We’re also gonna take the best of what we’ve done here at EM Weekly and we’re gonna create a quarterly magazine, EM Quarterly, and again, here’s an opportunity for emergency managers to express themselves, if you guys are interested in putting articles in the EM Weekly… EM Quarterly. You’re welcome to please, send us and ask again, or you can e-mail us at our e-mail addresses, and the blog, of course, a lot of this stuff are going on the blog, cause you can’t have a website today without a blog, and not only the blog will have articles in there, but will also have the transcripts that we have from podcasts, so if you wanna read them, you can always go back and take a look at that information that we’re sharing there. All the links to the technology, and also the books, and the other things that we’re gonna be doing with EM Weekly, we’ll go into that section. And interviews! We have lined up some of the leaders in our industry; we’re gonna ask them what they do, how they do it, what their best practices are, we’re gonna pick their brains, we’re gonna see what’s going on inside their head. And we have a bunch of guys and girls lined up right now that are gonna take us and make us better emergency managers all the way around, cause these guys have been doing it, and girls have been doing it, and I’m excited about having a lot of the people who have agreed to come on the show already, I’m excited with the fact that we’re just launching and we already have 20 people that have agreed to be interviewed, and that is a testament to this platform, because like I said, we haven’t even rolled episode 1, cause this is episode 1 that we’re talking about here, right, and we already have those guys and girls lined up to you to talk to us.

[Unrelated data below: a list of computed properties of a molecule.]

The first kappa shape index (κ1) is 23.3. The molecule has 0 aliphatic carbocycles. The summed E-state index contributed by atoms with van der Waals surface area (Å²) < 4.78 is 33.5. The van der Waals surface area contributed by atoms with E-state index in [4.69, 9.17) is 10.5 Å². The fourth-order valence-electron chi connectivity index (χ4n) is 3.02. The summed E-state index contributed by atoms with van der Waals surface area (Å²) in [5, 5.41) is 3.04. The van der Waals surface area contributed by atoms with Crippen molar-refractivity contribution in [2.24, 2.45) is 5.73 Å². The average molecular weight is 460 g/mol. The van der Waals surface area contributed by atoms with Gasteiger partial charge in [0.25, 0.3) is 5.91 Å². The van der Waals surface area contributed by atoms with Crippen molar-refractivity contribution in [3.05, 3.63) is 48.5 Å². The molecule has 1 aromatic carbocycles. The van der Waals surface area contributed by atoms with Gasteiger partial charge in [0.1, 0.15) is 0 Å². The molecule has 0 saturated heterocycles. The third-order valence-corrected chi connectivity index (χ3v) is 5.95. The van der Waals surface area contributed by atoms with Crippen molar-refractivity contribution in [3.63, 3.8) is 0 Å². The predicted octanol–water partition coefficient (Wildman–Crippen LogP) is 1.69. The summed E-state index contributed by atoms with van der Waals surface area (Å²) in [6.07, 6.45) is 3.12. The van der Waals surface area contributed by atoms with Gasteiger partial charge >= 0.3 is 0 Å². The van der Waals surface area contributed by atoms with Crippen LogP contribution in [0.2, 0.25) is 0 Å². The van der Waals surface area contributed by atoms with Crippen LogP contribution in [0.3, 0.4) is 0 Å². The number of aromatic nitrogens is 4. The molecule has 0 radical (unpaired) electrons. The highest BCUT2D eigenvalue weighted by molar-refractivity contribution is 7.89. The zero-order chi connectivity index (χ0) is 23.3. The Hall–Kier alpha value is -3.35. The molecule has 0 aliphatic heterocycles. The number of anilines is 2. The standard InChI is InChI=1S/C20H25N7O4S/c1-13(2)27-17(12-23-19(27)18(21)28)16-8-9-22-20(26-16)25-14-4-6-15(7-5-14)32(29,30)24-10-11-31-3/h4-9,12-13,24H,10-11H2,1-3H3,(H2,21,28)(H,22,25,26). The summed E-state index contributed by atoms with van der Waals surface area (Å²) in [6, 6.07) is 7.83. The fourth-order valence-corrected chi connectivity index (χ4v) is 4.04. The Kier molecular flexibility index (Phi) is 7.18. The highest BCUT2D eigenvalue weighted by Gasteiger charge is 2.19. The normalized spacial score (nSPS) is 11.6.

In the News! So, we’re gonna do… EM Weekly here, we’re gonna do In the News, which is… we’re gonna talk about the responses that are going out there, large scale response, we’re gonna be talking about people that went to the Katrina, we’re gonna talk about people that went to Sandy… you know, the world events that are happening around the world, including the Greek Crisis that’s going on of the refugees… these are all topics that are in the news that are really important to us, as emergency managers and again, to see what’s going on from the people that are in the front lines would be the best.